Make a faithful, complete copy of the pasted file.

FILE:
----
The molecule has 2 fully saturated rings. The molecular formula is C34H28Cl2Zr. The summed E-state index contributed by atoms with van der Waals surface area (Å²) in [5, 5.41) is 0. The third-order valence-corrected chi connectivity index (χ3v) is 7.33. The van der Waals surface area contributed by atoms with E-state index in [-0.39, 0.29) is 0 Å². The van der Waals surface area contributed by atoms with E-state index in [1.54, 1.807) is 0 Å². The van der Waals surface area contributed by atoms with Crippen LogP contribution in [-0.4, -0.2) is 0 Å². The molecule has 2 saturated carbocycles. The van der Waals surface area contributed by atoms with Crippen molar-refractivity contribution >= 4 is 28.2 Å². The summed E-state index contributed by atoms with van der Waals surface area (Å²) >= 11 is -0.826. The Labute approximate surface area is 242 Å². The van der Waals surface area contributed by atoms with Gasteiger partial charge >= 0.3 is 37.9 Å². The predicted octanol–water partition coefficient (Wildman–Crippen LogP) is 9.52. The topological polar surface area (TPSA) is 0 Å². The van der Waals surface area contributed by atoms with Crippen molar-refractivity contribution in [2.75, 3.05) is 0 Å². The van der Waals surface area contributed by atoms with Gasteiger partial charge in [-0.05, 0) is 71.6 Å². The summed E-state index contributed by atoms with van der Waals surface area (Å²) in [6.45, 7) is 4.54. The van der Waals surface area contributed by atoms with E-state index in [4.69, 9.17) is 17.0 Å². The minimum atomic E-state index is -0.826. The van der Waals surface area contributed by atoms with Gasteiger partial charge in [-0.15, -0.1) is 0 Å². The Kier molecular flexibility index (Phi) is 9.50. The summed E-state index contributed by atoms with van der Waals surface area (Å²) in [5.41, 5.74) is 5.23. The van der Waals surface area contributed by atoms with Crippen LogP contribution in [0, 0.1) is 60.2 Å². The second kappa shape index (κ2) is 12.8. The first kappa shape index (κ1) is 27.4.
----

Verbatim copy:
The molecule has 2 fully saturated rings. The molecular formula is C34H28Cl2Zr. The summed E-state index contributed by atoms with van der Waals surface area (Å²) in [5, 5.41) is 0. The third-order valence-corrected chi connectivity index (χ3v) is 7.33. The van der Waals surface area contributed by atoms with E-state index in [-0.39, 0.29) is 0 Å². The van der Waals surface area contributed by atoms with E-state index in [1.54, 1.807) is 0 Å². The van der Waals surface area contributed by atoms with Crippen LogP contribution in [-0.4, -0.2) is 0 Å². The molecule has 2 saturated carbocycles. The van der Waals surface area contributed by atoms with Crippen molar-refractivity contribution >= 4 is 28.2 Å². The summed E-state index contributed by atoms with van der Waals surface area (Å²) >= 11 is -0.826. The Labute approximate surface area is 242 Å². The van der Waals surface area contributed by atoms with Gasteiger partial charge >= 0.3 is 37.9 Å². The predicted octanol–water partition coefficient (Wildman–Crippen LogP) is 9.52. The topological polar surface area (TPSA) is 0 Å². The van der Waals surface area contributed by atoms with Crippen molar-refractivity contribution in [2.75, 3.05) is 0 Å². The van der Waals surface area contributed by atoms with Gasteiger partial charge in [-0.05, 0) is 71.6 Å². The summed E-state index contributed by atoms with van der Waals surface area (Å²) in [6.45, 7) is 4.54. The van der Waals surface area contributed by atoms with E-state index in [4.69, 9.17) is 17.0 Å². The minimum atomic E-state index is -0.826. The van der Waals surface area contributed by atoms with Gasteiger partial charge in [-0.15, -0.1) is 0 Å². The Kier molecular flexibility index (Phi) is 9.50. The summed E-state index contributed by atoms with van der Waals surface area (Å²) in [5.41, 5.74) is 5.23. The van der Waals surface area contributed by atoms with Crippen LogP contribution in [0, 0.1) is 60.2 Å². The second kappa shape index (κ2) is 12.8. The first kappa shape index (κ1) is 27.4.